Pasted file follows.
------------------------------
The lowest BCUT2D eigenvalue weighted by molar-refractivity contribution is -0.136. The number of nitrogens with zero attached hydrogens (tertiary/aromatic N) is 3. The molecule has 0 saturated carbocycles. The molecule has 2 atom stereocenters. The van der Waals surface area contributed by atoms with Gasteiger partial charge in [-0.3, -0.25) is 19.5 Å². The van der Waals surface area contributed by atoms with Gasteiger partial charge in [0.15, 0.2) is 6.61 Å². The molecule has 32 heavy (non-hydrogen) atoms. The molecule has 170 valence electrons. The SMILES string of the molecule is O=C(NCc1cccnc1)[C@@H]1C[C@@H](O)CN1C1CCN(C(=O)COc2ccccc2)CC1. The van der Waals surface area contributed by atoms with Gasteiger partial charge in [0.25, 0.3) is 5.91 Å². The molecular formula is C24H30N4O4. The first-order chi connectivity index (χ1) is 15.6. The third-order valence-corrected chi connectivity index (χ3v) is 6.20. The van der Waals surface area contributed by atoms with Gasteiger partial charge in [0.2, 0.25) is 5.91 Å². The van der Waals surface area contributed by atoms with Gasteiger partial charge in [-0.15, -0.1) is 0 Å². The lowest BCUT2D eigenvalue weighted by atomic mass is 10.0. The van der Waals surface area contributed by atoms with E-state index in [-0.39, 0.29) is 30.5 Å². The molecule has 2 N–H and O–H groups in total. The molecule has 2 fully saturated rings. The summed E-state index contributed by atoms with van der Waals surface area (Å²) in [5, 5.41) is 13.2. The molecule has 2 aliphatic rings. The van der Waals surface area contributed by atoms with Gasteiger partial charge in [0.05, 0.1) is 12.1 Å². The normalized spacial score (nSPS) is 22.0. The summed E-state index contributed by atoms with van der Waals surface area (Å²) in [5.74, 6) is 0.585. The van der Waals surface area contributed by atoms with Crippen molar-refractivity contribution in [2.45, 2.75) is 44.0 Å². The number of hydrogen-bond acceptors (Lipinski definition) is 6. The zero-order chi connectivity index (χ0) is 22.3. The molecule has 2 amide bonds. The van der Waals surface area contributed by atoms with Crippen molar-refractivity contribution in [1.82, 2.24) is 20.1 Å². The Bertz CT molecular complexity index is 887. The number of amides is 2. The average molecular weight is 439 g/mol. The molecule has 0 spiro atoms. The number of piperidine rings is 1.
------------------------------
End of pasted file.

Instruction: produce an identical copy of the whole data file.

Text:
The lowest BCUT2D eigenvalue weighted by molar-refractivity contribution is -0.136. The number of nitrogens with zero attached hydrogens (tertiary/aromatic N) is 3. The molecule has 0 saturated carbocycles. The molecule has 2 atom stereocenters. The van der Waals surface area contributed by atoms with Gasteiger partial charge in [-0.3, -0.25) is 19.5 Å². The van der Waals surface area contributed by atoms with Gasteiger partial charge in [0.15, 0.2) is 6.61 Å². The molecule has 32 heavy (non-hydrogen) atoms. The molecule has 170 valence electrons. The SMILES string of the molecule is O=C(NCc1cccnc1)[C@@H]1C[C@@H](O)CN1C1CCN(C(=O)COc2ccccc2)CC1. The van der Waals surface area contributed by atoms with Gasteiger partial charge in [0.25, 0.3) is 5.91 Å². The molecular formula is C24H30N4O4. The first-order chi connectivity index (χ1) is 15.6. The third-order valence-corrected chi connectivity index (χ3v) is 6.20. The van der Waals surface area contributed by atoms with Gasteiger partial charge in [0.2, 0.25) is 5.91 Å². The van der Waals surface area contributed by atoms with Gasteiger partial charge in [-0.15, -0.1) is 0 Å². The lowest BCUT2D eigenvalue weighted by atomic mass is 10.0. The van der Waals surface area contributed by atoms with E-state index in [-0.39, 0.29) is 30.5 Å². The molecule has 2 N–H and O–H groups in total. The molecule has 2 fully saturated rings. The summed E-state index contributed by atoms with van der Waals surface area (Å²) in [5, 5.41) is 13.2. The molecule has 2 aliphatic rings. The van der Waals surface area contributed by atoms with Gasteiger partial charge in [0.05, 0.1) is 12.1 Å². The normalized spacial score (nSPS) is 22.0. The summed E-state index contributed by atoms with van der Waals surface area (Å²) in [5.74, 6) is 0.585. The van der Waals surface area contributed by atoms with Crippen molar-refractivity contribution in [2.45, 2.75) is 44.0 Å². The number of hydrogen-bond acceptors (Lipinski definition) is 6. The zero-order chi connectivity index (χ0) is 22.3. The molecule has 2 amide bonds. The van der Waals surface area contributed by atoms with Crippen molar-refractivity contribution in [1.82, 2.24) is 20.1 Å². The Bertz CT molecular complexity index is 887. The number of amides is 2. The average molecular weight is 439 g/mol. The molecule has 0 spiro atoms. The number of piperidine rings is 1.